Twenty Years and One Little Boy Later by Anne Neville

At 19, I read Adrienne Rich as she struggled to put into words the isolation and terror of being the solo parent of small children all day. I saw her essays as the record of a historical moment, the cusp of change between an era of rigid gender roles and frustrated housewives, and my own time of working mothers and egalitarian divisions of parenting labor. I treasured her insights into how destructive the old system could be to the spirit of mother and child alike.

Cambria at Thirteen by Jan Richman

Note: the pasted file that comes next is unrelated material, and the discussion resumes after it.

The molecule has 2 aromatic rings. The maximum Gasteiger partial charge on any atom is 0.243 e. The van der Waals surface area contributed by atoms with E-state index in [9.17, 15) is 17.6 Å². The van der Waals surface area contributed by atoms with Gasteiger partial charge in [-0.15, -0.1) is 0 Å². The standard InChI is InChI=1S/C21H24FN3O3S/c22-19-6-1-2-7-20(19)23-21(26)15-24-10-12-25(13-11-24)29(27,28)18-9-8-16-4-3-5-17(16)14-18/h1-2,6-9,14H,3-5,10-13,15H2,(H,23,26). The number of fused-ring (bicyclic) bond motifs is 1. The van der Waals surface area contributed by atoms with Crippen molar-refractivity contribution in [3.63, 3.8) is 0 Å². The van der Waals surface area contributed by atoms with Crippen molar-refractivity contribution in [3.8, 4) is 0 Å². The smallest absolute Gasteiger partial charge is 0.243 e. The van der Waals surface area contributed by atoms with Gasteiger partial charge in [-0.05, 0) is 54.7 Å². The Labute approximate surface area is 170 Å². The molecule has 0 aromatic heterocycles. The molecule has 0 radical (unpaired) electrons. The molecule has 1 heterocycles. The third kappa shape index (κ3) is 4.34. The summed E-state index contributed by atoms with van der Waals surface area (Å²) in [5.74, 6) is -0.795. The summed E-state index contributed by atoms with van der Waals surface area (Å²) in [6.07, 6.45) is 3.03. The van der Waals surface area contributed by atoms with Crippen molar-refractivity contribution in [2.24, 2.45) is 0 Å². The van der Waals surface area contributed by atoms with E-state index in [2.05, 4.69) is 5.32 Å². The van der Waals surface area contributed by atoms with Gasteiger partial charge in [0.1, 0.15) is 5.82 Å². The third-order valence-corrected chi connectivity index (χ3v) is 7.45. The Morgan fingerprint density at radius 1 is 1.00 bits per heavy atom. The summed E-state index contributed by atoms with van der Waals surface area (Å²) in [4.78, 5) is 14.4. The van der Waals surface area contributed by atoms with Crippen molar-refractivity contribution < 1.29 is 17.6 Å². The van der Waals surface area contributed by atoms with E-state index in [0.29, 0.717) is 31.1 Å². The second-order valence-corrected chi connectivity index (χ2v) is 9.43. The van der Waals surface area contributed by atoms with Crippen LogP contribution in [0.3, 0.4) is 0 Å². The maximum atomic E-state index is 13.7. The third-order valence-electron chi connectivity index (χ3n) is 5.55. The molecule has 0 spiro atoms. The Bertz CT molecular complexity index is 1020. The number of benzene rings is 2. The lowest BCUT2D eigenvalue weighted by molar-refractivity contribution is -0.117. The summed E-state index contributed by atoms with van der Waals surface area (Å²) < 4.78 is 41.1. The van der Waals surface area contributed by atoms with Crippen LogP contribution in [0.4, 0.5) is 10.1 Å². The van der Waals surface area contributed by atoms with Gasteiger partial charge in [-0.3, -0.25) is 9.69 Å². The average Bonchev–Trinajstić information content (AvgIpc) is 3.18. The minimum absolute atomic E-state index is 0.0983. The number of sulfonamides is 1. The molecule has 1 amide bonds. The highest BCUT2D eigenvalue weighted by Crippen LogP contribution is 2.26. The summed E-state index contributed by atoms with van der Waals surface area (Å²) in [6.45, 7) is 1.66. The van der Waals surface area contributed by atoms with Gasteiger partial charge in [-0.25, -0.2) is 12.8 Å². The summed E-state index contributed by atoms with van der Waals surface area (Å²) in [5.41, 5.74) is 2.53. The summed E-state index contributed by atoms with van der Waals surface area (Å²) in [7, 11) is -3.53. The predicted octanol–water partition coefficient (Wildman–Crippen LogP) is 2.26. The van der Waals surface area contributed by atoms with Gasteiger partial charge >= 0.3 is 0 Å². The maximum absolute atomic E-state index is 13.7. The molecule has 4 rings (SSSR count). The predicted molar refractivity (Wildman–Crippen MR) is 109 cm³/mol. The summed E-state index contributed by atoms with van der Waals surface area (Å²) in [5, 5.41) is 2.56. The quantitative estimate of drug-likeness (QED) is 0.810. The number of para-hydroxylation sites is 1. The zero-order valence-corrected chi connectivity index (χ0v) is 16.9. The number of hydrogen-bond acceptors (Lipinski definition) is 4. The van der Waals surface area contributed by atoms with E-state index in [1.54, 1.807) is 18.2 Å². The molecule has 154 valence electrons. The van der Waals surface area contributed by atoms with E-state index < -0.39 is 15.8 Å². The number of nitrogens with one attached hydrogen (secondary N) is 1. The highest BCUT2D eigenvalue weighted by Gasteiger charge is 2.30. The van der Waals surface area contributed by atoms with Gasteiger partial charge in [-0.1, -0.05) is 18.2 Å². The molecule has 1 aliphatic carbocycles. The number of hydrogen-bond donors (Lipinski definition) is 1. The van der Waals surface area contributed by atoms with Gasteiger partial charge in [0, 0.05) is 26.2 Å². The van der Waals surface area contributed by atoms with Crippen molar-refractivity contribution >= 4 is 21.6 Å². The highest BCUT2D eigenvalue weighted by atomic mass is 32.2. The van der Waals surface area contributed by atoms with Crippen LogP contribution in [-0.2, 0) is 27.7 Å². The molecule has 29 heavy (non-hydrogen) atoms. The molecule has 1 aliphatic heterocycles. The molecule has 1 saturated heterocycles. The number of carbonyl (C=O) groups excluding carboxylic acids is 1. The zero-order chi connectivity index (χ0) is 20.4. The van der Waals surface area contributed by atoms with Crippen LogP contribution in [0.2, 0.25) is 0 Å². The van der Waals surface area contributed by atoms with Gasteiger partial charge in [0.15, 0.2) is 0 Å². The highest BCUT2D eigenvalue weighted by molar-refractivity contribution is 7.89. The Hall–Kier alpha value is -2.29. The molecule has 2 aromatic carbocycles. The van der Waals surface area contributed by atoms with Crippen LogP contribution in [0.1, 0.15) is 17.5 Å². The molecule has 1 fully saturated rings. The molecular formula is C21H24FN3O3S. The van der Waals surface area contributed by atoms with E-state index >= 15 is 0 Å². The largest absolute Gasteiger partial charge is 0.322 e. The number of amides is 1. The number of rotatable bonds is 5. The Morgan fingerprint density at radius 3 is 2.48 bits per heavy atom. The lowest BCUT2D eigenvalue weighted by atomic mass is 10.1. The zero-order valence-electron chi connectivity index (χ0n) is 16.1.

I have always felt secretly selfish about my own compassion for others. My instant tearing at someone else's loss, or sadness, or agonizing over something to do with family; anyone's family. It's not that I feel for them, but that I feel. It is a personal fear that sets in: It could be me; it could be my daughter who is lost forever, my little boy who has disappeared, my heart that is broken. People call me a 'bleeding heart.' I feel that I am fooling the world.

Subscribe to RSS - adoption